by Mona Charen | October 16, 2015 12:07 am
Think of today’s Democratic Party as the little village of Hamelin. A piper called Bernie Sanders toots his socialist tune, and all the little Democrats skip along behind him to … where exactly? According to the medieval legend, the Pied Piper of Hamelin led the children away and drowned them.
“Socialist” was once an epithet in American politics, but the Obama years may have effected a change. Fully 25 percent of Americans, Pew reported in 2014, disagreed with the statement: “Most people are better off in a free market economy, even though some people are rich and some are poor.” Fans of irony will note that in Vietnam only 3 percent disagreed with that same statement, with 95 percent endorsing capitalism.
Bernie Sanders thunders that the U.S can become a good Scandinavian-style socialist paradise — but without the huge taxes on the middle class that support those systems. (Denmark has the highest taxes in the world.) Sanders may be disillusioned to discover that Scandinavian countries have thriving private sectors and are in many respects more business-friendly these days than the United States is. Norway funds its welfare state through the sale of — wait for it — fossil fuel pumped from the North Sea. But Bernie doesn’t pause over pesky details like how to afford things. He and his party are officially in the reality-free zone where, if you close your eyes and wish with all your heart, dreams really do come true. He’s Santa Claus with a Brooklyn accent. This is not politics for grown-ups.
The Wall Street Journal toted up the new spending Sanders has proposed, including “free” college education for all, Medicare for all, expanding Social Security, paid family leave, bolstering private pensions, a youth jobs initiative and infrastructure spending. They came up with the figure of $18 trillion over 10 years — and that doesn’t count his plan for universal preschool.
No problem, the self-described socialist counters, he will raise the money by taxing the “greedy 1 percent.” The problem is arithmetic. The top 1 percent already pays 45.7 percent of all income taxes. The federal government brings in about $1.5 trillion a year in tax revenue. Even if you confiscated 100 percent of the earnings of those making $1 million or above, you’d only net $616 billion, not nearly enough for Bernie’s wish list (to say nothing of the depressing effect on productivity such taxes would have).
Without Elizabeth Warren in the race, Sanders has become the conscience of the Democratic Party. They fulminate about the rich, promise the moon, and flunk math. They want America to be more like Denmark, and seem to miss completely what makes America special. Our creative, innovative, churning economy has not only created one of the highest standards of living in the world, but it supports the world economy.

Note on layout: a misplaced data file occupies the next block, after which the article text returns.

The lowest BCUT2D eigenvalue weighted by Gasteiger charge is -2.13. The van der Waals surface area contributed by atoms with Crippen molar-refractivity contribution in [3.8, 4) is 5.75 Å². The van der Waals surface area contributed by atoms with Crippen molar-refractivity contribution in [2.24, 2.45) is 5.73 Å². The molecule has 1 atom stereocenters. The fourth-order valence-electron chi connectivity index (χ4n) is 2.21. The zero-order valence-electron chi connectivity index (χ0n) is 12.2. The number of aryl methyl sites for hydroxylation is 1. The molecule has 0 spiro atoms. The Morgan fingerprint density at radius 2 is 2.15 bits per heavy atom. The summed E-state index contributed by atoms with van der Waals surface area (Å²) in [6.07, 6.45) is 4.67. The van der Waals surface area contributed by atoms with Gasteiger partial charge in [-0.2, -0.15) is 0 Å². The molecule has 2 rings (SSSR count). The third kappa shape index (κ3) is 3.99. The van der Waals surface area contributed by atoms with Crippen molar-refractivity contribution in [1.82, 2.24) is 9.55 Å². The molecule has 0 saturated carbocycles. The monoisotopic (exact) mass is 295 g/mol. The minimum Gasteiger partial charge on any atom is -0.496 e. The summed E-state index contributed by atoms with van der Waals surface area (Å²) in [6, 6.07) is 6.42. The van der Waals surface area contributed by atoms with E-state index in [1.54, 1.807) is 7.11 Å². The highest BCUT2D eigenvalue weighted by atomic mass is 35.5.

The idea that “the rich” sit permanently atop a pyramid of worker drones is false. Consider the companies that were once ubiquitous but are now ailing or gone: The Sharper Image, Borders, Circuit City, Polaroid, Yahoo, Sears, and Toys R Us. Creative new competitors take their places. A U.S. Treasury study in 2006 found that among taxpayers in the highest brackets in 1996, 30 percent had dropped below that 10 years later, with 2.6 percent dropping all the way to the bottom. Among those in the lowest income quintile in 1996, more than half had moved up 10 years later.
A dynamic economy grows out of respect for free markets, willingness to take risks (which includes tolerance for failure), reliable protection of property rights, future focus, light regulation and openness to ideas. These traits traditionally made the American economy the most innovative in the world. From aeronautics to computers to medical equipment to energy to retailing to entertainment, U.S. creativity has produced the world’s most prosperous middle class. We still lead the world in patents, and we’re still inventing new business models such as Uber and Airbnb. But we’ve layered so many stones onto the shoulders of businesses that the engine of innovation is slowing. For the first time since the 1970s, more businesses are dying than being born. In 2000, the U.S. ranked second in the world in economic freedom according to the CATO Institute. Now, we’ve dropped to No. 16.
Forget Sanders; we’ve been smothered in quasi-socialism for the past six years. The U.S. economy desperately needs a shot of capitalism and growth. The middle class has been stagnant, and poverty has been increasing. The rich, as in Venezuela, Cuba and Sweden, are making out fine in Obama’s America. It’s the middle class and the poor who need capitalism to lift them.
Mona Charen is a Senior Fellow at the Ethics and Public Policy Center.
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